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Ramp's LLM workflow

Jan-Erik Asplund

TL;DR: In August, Ramp raised $300M at a $5.8B valuation—down 28% from their last round, but with annualized payment volume rising to $16B. Using LLMs, Ramp is now going after Bill.com, SAP Concur, and Coupa. For more, check out our interview with Geoff Charles, VP of Product at Ramp, as well as our Ramp report and dataset.

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In 2021, we talked with Karim Atiyeh, co-founder & CTO of Ramp, about how card issuing infrastructure created the opportunity to build Ramp. Given that financial events, whether they’re transactions, invoices, receipts or contracts, are all forms of language, we followed up with Geoff Charles, VP of Product at Ramp, to learn how Ramp leverages large language models (LLMs) to go after enterprise SaaS and consolidate the finance back office.

Key points from our report:

  • Ramp (founded in 2019) launched a free corporate card with 1.5% cash back on the front end powered by real-time, programmatic expense management on the back end. Developer-first, API-based card issuing powered by Marqeta (NASDAQ: MQ) and Stripe allowed Ramp to distribute cards to everyone inside an organization while providing a smart automation layer on top to control and reconcile spend.
  • By December 2020, ten months after launching, Ramp hit $200M in annualized gross payment volume (TPV) and $8M in annualized revenue—today, Sacra estimates that Ramp does about $16B in annualized TPV and $327M in annualized revenue, up 98% year-over-year, on track to hit $381M at the end of the year. Compare to Brex at about $500M in annualized revenue growing 50% year-over-year and doing about $20B in transaction volume.
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  • With card issuing as its initial wedge, Ramp set out to colonize the entire finance back office, starting by layering on optical character recognition (OCR) to go after Expensify (NASDAQ: EXFY) and the $2B expense management market. OCR enables Ramp to ingest images and turn them into language around a financial event, which covers the range from short-form receipts and invoices to long-form contracts. 
  • LLMs supercharge OCR by “understanding” contract, invoice and receipt language and turn that understanding into structured metadata—giving Ramp a force multiplier in going after AP/AR automation ala Bill.com (NYSE: BILL) and enterprise spend management ala SAP Concur ($1.6B revenue in FY’21). Ramp’s multi-LLM approach uses OpenAI’s GPT-4 for quality output where speed is less important, Anthropic’s Claude for synchronous use cases that require speed, and local models for simple tasks where both speed and cost are important.
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  • Ramp both benefits from and is subject to the competitive dynamic arising from the dramatically declining cost of ingesting and understanding data—from $.06 per annotation with Amazon Mechanical Turk to $0.002 with GPT-3.5 Turbo, a 20x reduction—allowing virtually any company to tap into advanced data science techniques. Using LLMs, Ramp gets early to market with features like deeper auditability of expenses, proactive warnings about renewals and other important clauses hidden inside contracts, and quicker answers to questions about a company’s card usage and spending patterns.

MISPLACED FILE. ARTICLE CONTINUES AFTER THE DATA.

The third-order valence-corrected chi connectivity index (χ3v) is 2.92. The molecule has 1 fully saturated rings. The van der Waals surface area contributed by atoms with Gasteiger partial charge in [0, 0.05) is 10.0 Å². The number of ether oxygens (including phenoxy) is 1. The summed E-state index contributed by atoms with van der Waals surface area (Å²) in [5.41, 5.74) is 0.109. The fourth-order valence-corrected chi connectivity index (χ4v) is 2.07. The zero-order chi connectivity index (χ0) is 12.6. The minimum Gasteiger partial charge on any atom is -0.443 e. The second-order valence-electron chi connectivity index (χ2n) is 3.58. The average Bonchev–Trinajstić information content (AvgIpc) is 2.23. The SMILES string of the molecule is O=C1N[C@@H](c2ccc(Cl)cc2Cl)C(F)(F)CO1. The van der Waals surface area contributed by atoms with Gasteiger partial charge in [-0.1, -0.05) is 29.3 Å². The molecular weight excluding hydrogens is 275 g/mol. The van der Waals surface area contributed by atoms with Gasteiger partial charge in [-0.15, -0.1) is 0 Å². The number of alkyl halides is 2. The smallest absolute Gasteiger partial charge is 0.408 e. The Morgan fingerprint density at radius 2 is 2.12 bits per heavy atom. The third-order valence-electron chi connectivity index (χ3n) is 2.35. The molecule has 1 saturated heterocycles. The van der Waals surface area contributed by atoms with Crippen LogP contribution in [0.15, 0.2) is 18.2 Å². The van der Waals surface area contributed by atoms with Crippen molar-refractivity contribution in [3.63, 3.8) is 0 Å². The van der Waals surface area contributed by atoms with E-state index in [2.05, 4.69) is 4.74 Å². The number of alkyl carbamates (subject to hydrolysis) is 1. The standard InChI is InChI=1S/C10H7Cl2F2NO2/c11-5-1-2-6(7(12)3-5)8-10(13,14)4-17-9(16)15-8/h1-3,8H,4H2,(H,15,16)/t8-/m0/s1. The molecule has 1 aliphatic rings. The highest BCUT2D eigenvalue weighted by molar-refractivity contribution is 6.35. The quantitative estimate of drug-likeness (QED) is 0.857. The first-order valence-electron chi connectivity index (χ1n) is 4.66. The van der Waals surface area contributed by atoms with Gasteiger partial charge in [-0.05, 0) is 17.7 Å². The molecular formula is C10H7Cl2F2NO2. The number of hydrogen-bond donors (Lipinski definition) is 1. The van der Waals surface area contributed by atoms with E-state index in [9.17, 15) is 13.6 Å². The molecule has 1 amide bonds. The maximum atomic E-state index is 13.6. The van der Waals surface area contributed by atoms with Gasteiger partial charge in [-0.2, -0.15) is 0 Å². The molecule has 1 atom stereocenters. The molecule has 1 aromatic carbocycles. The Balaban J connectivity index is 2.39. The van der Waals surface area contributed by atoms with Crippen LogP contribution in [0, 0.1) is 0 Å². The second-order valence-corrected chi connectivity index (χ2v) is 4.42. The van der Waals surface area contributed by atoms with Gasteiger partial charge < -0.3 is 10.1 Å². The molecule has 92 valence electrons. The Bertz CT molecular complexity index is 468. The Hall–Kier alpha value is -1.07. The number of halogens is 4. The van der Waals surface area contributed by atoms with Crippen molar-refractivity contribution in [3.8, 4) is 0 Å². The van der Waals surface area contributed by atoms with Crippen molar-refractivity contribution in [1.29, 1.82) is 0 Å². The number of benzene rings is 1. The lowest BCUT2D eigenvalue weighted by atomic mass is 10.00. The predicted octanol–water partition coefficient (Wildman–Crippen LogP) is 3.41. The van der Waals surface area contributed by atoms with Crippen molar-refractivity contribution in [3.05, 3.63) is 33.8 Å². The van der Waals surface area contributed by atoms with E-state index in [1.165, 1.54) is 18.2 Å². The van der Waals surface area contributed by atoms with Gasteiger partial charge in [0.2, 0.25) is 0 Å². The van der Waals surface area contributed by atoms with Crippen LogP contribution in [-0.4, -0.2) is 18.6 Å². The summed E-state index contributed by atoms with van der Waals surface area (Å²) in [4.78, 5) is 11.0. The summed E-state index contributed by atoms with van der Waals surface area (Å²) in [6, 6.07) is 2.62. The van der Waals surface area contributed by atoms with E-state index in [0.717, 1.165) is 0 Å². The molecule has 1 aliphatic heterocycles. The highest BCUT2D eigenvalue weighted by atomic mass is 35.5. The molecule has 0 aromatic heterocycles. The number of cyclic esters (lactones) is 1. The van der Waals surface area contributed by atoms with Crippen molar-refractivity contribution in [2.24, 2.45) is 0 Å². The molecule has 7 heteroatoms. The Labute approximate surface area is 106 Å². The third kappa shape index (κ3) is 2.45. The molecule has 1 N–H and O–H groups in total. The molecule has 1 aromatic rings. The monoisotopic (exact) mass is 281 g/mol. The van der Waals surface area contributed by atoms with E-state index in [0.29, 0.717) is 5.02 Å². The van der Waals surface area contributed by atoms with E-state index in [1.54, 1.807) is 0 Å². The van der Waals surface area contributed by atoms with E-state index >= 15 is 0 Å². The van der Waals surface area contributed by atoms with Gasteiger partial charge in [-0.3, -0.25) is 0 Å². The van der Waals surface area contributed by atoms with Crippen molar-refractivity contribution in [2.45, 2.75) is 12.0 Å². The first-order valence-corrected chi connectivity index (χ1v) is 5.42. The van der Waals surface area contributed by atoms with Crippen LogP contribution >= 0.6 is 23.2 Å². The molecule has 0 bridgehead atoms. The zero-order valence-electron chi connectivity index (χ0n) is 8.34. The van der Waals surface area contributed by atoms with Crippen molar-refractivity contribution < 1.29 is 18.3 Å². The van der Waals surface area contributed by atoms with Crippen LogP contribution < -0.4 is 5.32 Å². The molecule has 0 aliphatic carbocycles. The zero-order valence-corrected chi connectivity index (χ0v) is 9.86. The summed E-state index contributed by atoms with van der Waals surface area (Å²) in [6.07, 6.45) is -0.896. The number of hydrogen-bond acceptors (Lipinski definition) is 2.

• Whereas card issuing enabled new, digital workflows that form the basis of Ramp’s disruption of American Express (NYSE: AXP), the next wave of disruption built on LLMs will automate away the human labor and judgment built into those workflows. Rather than humans uploading receipts and filling out forms, AI will pre-classify transactions once they’re made and merely prompt a human to confirm—changing the finance manager’s role from pilot to auto-pilot monitor.
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  • Finance work moving from humans to autonomous AI agents portends a shift from seats in payroll in Rippling ($135M revenue in 2022) towards spend on tokens and SaaS in Ramp, blurring the boundaries to ownership over the full range of B2B spend. It’s still early for AI to replace high-cost services, but both dollars and margins will flow from services towards software and the finance team of the future will be strategic—not operational.
  • By limiting their hiring and instead emphasizing the integration of AI into everyday workflows, Ramp itself has been highly human capital efficient, getting to $300M+ in annualized revenue with just ~500 employees vs. the ~1,000 of Brex and ~2,000 of RipplingRamp is building chatbots for support and customer research and deploying AI tools internally to help write code, the goal being to stay as small as possible and minimize the overhead of coordination.
  • In the upside case, Ramp’s AI tools catalyze their colonization of the entire back office by offering customers better cost savings and insights in return for moving more of their B2B payments to Ramp, creating a flywheel where the more data they get on purchasing decisions, the more companies that will use Ramp. While generic model LLMs commoditize the data science portion, Ramp’s core advantage is their customer trust which gives them access to all the data on what companies are buying that normally lives in emails, Google Drives, or contract management systems like Icertis ($225M ARR in 2022).

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